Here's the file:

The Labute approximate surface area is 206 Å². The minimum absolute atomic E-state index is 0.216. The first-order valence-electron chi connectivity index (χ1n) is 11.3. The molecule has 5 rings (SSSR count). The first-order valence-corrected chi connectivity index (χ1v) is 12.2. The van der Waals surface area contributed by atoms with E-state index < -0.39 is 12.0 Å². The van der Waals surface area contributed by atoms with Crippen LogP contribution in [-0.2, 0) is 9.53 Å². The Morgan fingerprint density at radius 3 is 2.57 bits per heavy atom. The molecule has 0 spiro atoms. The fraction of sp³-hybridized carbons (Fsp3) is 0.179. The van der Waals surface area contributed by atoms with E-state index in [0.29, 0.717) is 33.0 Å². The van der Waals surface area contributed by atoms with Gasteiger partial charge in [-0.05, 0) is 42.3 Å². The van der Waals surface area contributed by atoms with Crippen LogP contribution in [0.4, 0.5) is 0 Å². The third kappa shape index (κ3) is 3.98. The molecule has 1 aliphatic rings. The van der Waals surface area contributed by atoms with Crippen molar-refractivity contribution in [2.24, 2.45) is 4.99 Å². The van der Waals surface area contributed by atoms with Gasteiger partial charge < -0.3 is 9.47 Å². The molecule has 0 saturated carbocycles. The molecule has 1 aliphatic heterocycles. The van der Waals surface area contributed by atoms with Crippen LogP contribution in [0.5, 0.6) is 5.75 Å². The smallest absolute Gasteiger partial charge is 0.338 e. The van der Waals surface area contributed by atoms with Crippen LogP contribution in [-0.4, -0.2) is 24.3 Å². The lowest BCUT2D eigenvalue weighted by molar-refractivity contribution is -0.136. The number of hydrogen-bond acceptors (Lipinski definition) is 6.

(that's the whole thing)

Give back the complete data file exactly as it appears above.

The Labute approximate surface area is 206 Å². The minimum absolute atomic E-state index is 0.216. The first-order valence-electron chi connectivity index (χ1n) is 11.3. The molecule has 5 rings (SSSR count). The first-order valence-corrected chi connectivity index (χ1v) is 12.2. The van der Waals surface area contributed by atoms with E-state index < -0.39 is 12.0 Å². The van der Waals surface area contributed by atoms with Crippen LogP contribution in [-0.2, 0) is 9.53 Å². The Morgan fingerprint density at radius 3 is 2.57 bits per heavy atom. The molecule has 0 spiro atoms. The fraction of sp³-hybridized carbons (Fsp3) is 0.179. The van der Waals surface area contributed by atoms with E-state index in [0.29, 0.717) is 33.0 Å². The van der Waals surface area contributed by atoms with Gasteiger partial charge in [-0.05, 0) is 42.3 Å². The van der Waals surface area contributed by atoms with Crippen LogP contribution in [0.4, 0.5) is 0 Å². The third kappa shape index (κ3) is 3.98. The molecule has 1 aliphatic rings. The van der Waals surface area contributed by atoms with Crippen molar-refractivity contribution in [2.24, 2.45) is 4.99 Å². The van der Waals surface area contributed by atoms with Gasteiger partial charge < -0.3 is 9.47 Å². The molecule has 0 saturated carbocycles. The molecule has 1 aliphatic heterocycles. The van der Waals surface area contributed by atoms with Crippen LogP contribution in [0.5, 0.6) is 5.75 Å². The smallest absolute Gasteiger partial charge is 0.338 e. The van der Waals surface area contributed by atoms with Crippen LogP contribution in [-0.4, -0.2) is 24.3 Å². The lowest BCUT2D eigenvalue weighted by molar-refractivity contribution is -0.136. The number of hydrogen-bond acceptors (Lipinski definition) is 6.